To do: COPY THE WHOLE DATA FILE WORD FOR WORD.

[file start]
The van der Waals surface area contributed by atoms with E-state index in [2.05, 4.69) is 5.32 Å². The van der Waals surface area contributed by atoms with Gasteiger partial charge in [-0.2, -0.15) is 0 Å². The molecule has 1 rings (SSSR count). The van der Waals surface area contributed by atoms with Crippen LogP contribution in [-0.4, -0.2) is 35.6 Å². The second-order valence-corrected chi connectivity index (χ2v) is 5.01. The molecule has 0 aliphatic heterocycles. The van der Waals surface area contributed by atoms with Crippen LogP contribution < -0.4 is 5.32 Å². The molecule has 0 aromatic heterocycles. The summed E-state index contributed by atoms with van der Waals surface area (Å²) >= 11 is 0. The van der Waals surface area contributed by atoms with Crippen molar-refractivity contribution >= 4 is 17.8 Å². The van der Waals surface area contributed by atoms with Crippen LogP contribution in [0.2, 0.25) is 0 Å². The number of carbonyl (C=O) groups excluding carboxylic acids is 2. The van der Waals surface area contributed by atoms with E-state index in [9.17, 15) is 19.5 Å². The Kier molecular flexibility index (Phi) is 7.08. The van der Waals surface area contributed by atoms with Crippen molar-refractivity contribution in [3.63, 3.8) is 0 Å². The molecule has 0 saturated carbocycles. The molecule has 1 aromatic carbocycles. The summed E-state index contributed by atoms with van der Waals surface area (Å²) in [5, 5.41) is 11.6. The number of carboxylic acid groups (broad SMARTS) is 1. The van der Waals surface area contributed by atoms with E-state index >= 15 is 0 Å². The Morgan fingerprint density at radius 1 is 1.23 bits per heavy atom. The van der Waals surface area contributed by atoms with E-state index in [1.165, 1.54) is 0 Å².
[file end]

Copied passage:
The van der Waals surface area contributed by atoms with E-state index in [2.05, 4.69) is 5.32 Å². The van der Waals surface area contributed by atoms with Gasteiger partial charge in [-0.2, -0.15) is 0 Å². The molecule has 1 rings (SSSR count). The van der Waals surface area contributed by atoms with Crippen LogP contribution in [-0.4, -0.2) is 35.6 Å². The second-order valence-corrected chi connectivity index (χ2v) is 5.01. The molecule has 0 aliphatic heterocycles. The van der Waals surface area contributed by atoms with Crippen LogP contribution < -0.4 is 5.32 Å². The molecule has 0 aromatic heterocycles. The summed E-state index contributed by atoms with van der Waals surface area (Å²) >= 11 is 0. The van der Waals surface area contributed by atoms with Crippen molar-refractivity contribution >= 4 is 17.8 Å². The van der Waals surface area contributed by atoms with Crippen LogP contribution in [0.2, 0.25) is 0 Å². The number of carbonyl (C=O) groups excluding carboxylic acids is 2. The van der Waals surface area contributed by atoms with E-state index in [9.17, 15) is 19.5 Å². The Kier molecular flexibility index (Phi) is 7.08. The van der Waals surface area contributed by atoms with Crippen molar-refractivity contribution in [3.63, 3.8) is 0 Å². The molecule has 0 saturated carbocycles. The molecule has 1 aromatic carbocycles. The summed E-state index contributed by atoms with van der Waals surface area (Å²) in [5, 5.41) is 11.6. The number of carboxylic acid groups (broad SMARTS) is 1. The van der Waals surface area contributed by atoms with E-state index >= 15 is 0 Å². The Morgan fingerprint density at radius 1 is 1.23 bits per heavy atom. The van der Waals surface area contributed by atoms with E-state index in [1.165, 1.54) is 0 Å².